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Why is my cake heavy and dense?

Patty Jo asks: I have attempted a hot milk cake recipe 4 times. Every time the end result is a heavy, dense, horrible-tasting cake.  Any suggestions?

BakingSOS says: I have had problems with one of my favorite cake recipes turning out heavy, dense, and even RUBBERY, too. It’s very frustrating, isn’t it? I finally solved the problem by adding more leavening to the recipe to make the cake batter rise more. In the case of my cake recipe, it calls for only baking soda. I added baking powder, and now my cake rises perfectly every time.

Here’s the science that makes it work: baking soda is a “base.” It needs and “acid” ingredient in order to start the chemical reaction that makes it work, such as buttermilk, cocoa powder, lemon or orange juice, etc. If you add too MUCH baking soda, though, it will make your cake taste bitter. So if you need your cake to rise more, do NOT add more baking soda than is called for in the recipe. Instead, add baking powder, which contains both base AND acid leaveners. This will help your cake rise without making it taste bitter.

How much baking powder should you add? As a general rule, there should be 1 tsp. of baking powder or 1/4 tsp. of baking soda for every 1 C. of flour in the recipe. So take a look at your original recipe, see how much baking soda or baking powder it calls for per each cup of flour, and then add some additional baking powder as necessary to see if your cake will rise better.

Good luck!

65 comments to Why is my cake heavy and dense?

  • ayush

    hello i’ve been trying an egg less chocolate cake for about 20 times and it gets either hard or rubbery. Also it sinks down after rising or setting can you please help me out with it i would be grateful

  • ayush

    hello ive tried an egg less chocolate cake many times but it is not doin nicely everytime it turns hard or rubbery also it sinks down after rising before it can set i make it in a convection microwave oven ….. can u plz help me so that i can get it right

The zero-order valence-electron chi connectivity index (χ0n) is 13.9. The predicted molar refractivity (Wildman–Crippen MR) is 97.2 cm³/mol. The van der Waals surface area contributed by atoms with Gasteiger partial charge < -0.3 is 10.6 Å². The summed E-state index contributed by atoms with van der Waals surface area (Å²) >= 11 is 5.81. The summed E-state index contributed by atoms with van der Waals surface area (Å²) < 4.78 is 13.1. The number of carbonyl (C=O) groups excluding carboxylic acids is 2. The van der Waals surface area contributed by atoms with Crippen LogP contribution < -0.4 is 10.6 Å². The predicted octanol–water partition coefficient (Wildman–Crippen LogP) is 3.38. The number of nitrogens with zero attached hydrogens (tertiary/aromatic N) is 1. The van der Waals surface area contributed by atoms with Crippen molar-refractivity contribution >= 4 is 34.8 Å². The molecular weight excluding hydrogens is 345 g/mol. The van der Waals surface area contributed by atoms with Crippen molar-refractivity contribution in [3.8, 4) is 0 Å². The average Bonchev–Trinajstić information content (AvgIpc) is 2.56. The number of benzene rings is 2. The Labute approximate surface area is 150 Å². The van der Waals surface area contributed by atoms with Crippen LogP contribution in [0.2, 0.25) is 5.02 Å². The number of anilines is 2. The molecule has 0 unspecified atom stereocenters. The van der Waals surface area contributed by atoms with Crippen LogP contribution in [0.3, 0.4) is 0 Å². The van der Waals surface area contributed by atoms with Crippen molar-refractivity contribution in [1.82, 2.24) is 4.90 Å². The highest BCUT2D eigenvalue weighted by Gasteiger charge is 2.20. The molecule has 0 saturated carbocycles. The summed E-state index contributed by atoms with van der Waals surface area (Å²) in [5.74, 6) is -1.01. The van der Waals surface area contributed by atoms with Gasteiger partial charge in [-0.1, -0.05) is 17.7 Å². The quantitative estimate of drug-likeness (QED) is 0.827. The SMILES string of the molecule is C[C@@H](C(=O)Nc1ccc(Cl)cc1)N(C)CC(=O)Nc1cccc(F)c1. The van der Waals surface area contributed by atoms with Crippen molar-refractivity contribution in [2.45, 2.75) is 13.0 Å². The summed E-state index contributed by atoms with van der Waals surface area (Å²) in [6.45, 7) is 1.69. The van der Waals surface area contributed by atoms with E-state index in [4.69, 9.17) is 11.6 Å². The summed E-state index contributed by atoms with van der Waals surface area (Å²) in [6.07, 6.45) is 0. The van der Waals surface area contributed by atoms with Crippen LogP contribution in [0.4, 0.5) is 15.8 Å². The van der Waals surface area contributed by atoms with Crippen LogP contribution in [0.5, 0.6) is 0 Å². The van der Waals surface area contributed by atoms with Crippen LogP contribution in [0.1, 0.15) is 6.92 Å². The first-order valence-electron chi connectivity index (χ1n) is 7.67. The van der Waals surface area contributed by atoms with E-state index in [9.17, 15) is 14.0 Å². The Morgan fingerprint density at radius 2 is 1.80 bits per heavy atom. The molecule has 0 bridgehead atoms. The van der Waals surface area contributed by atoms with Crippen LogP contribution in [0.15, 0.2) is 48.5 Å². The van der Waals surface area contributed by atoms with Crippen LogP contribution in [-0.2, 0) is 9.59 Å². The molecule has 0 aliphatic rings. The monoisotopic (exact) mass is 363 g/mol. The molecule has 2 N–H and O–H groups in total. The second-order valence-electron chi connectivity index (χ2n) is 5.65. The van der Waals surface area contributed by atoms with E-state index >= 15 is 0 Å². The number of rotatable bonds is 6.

• Samira

    Saved my love for baking which I was about to give up

  • Samira

    Thanks I really like this and I finally baked a cake that was palatable

  • Hi there, I don’t have a lot of experience baking without eggs, but I can try to give you a few suggestions. Perhaps there might be something that you haven’t yet tried.

    First, I don’t like to bake cakes in convection ovens because the movement of the fan causes the fragile cake batter to sink and fall. This could be part of the problem that is causing your cake to sink. If you have a standard conventional oven, or if you can turn the convection feature off, I would recommend baking your cake in a conventional oven.

    Secondly, are you baking a cake recipe that is formulated to be baked without eggs? Or are you simply eliminating eggs from a standard cake recipe? If so, are you substituting anything else in place of the eggs?

    If you simply eliminate the eggs from a cake recipe, that would explain why your cakes are turning out dense and rubbery. To make an egg-less cake, you would either need to find a recipe that is formulated to be baked without eggs, or you would need to use some kind of a substitute for the eggs. Eggs perform a number of important functions in baked goods, so it generally doesn’t work to simply eliminate them from a recipe. You need to substitute something else.

    There are several egg replacer products, including: Bob’s Red Mill Egg Replacer and Ener-G Egg Replacer.

    You can also use finely ground flax seed combined with water as a substitute for eggs. The formula is: 1 Tbsp. of ground flax seed + 3 Tbsp. water = 1 egg